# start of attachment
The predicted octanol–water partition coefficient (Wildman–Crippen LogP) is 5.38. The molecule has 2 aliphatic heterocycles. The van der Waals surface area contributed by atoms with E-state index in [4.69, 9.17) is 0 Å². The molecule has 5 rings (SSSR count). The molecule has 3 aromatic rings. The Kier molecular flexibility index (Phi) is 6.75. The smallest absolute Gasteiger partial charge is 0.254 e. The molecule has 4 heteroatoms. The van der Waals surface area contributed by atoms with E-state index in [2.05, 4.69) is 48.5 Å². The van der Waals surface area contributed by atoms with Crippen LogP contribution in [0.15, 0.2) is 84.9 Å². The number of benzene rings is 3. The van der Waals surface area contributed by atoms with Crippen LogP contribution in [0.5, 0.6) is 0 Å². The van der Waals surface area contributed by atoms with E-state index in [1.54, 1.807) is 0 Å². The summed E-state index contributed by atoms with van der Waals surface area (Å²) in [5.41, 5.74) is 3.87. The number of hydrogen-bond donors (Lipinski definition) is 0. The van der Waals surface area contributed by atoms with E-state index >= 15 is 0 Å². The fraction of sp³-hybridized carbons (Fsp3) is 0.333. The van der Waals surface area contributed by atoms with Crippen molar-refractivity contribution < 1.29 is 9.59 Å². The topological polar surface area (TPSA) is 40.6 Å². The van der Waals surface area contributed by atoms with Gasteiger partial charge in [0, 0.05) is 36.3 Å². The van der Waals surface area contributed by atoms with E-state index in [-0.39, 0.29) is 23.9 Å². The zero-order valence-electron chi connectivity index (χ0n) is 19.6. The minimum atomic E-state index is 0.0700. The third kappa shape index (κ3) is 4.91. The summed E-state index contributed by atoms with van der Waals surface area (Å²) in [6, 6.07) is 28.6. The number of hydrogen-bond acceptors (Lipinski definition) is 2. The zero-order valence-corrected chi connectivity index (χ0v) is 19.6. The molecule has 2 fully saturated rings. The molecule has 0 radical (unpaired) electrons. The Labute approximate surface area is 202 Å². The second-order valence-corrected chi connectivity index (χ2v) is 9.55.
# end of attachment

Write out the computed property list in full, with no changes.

The predicted octanol–water partition coefficient (Wildman–Crippen LogP) is 5.38. The molecule has 2 aliphatic heterocycles. The van der Waals surface area contributed by atoms with E-state index in [4.69, 9.17) is 0 Å². The molecule has 5 rings (SSSR count). The molecule has 3 aromatic rings. The Kier molecular flexibility index (Phi) is 6.75. The smallest absolute Gasteiger partial charge is 0.254 e. The molecule has 4 heteroatoms. The van der Waals surface area contributed by atoms with E-state index in [2.05, 4.69) is 48.5 Å². The van der Waals surface area contributed by atoms with Crippen LogP contribution in [0.15, 0.2) is 84.9 Å². The number of benzene rings is 3. The van der Waals surface area contributed by atoms with Crippen LogP contribution in [0.5, 0.6) is 0 Å². The van der Waals surface area contributed by atoms with E-state index in [1.54, 1.807) is 0 Å². The summed E-state index contributed by atoms with van der Waals surface area (Å²) in [5.41, 5.74) is 3.87. The number of hydrogen-bond donors (Lipinski definition) is 0. The van der Waals surface area contributed by atoms with E-state index >= 15 is 0 Å². The fraction of sp³-hybridized carbons (Fsp3) is 0.333. The van der Waals surface area contributed by atoms with Crippen molar-refractivity contribution < 1.29 is 9.59 Å². The topological polar surface area (TPSA) is 40.6 Å². The van der Waals surface area contributed by atoms with Gasteiger partial charge in [0, 0.05) is 36.3 Å². The van der Waals surface area contributed by atoms with E-state index in [-0.39, 0.29) is 23.9 Å². The zero-order valence-electron chi connectivity index (χ0n) is 19.6. The minimum atomic E-state index is 0.0700. The third kappa shape index (κ3) is 4.91. The summed E-state index contributed by atoms with van der Waals surface area (Å²) in [6, 6.07) is 28.6. The number of hydrogen-bond acceptors (Lipinski definition) is 2. The zero-order valence-corrected chi connectivity index (χ0v) is 19.6. The molecule has 2 fully saturated rings. The molecule has 0 radical (unpaired) electrons. The Labute approximate surface area is 202 Å². The second-order valence-corrected chi connectivity index (χ2v) is 9.55.